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The 48th Annual Geschmossel

Geschmossel 2024


Forty-five racers took a chance to participate in the 48th Annual Geschmossel.  The winter continued its trend of supplying last-minute snow to put the finishing touches on the trail.  The Geschmossel was held on 100% natural snow, and race conditions could not have been better!  The crew at Bretton Woods did an excellent job choosing and preparing a course.  A shortened loop allowed for more attention to the track, and the result was a fast, fun race.

A nice crisp day with a firm powder track is my idea of ideal conditions.  For the seemingly endless overcast we have experienced this season, the sun was welcome.  It was not quite bluebird, as there were some thin clouds, but it may have well been.  Many skiers opted to continue skiing after the awards to boost their time in the sun.  The temperature remained below twenty for the race with little to no wind.  Bretton Woods staff took credit for the sunny, windless day.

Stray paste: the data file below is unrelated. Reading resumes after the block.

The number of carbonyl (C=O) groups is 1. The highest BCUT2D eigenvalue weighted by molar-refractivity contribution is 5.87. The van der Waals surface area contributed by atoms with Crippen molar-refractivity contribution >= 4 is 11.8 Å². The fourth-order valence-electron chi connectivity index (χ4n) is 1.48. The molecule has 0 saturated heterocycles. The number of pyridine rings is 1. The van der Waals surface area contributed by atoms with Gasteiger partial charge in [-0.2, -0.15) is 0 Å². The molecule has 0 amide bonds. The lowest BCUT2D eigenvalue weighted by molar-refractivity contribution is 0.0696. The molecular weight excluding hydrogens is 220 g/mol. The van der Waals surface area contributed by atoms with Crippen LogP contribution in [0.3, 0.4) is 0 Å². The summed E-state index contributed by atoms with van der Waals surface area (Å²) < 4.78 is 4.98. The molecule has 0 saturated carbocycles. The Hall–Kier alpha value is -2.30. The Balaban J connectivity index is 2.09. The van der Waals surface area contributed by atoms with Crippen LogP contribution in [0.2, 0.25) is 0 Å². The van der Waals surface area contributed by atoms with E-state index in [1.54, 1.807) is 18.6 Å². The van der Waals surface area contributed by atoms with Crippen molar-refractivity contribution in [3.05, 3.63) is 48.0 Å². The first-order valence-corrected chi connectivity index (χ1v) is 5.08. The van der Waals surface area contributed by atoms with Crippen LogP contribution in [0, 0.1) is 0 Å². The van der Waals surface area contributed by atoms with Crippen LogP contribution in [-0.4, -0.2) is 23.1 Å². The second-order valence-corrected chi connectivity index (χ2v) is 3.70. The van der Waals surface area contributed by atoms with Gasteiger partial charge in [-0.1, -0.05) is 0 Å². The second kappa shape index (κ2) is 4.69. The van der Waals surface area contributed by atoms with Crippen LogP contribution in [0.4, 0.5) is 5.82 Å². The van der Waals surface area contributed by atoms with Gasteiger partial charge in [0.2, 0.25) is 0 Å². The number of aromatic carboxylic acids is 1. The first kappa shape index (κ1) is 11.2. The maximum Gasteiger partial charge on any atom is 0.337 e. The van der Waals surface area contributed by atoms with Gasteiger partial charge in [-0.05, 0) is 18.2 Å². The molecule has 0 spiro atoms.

The course was a lollipop loop that started on Coronary Hills on the east end of the golf course.  Skiers started at the entrance of the woods on Coronary but took the first right onto Crawford Pass.  They encountered the first significant hills on the rolling Crawfords Pass trail, some of the nicest striding we have seen this season. At two kilometers, skiers made another right off Crawfords onto Zealand Pass, which was the beginning of the loop portion. The loop was a two-kilometer circuit comprised of Zeland Pass and Esker.  The left onto Esker put skiers on the next significant climb on the course.  The loop was completed three times, and skiers finished just before the junction with Crawfords Pass, making for an overall distance of 8km.  There was mostly double poling, but the tracks were fast and firm.  There was little false flat so the athletes' arms and shoulders did not burn up too much. Plus the tracks got faster at the race went on.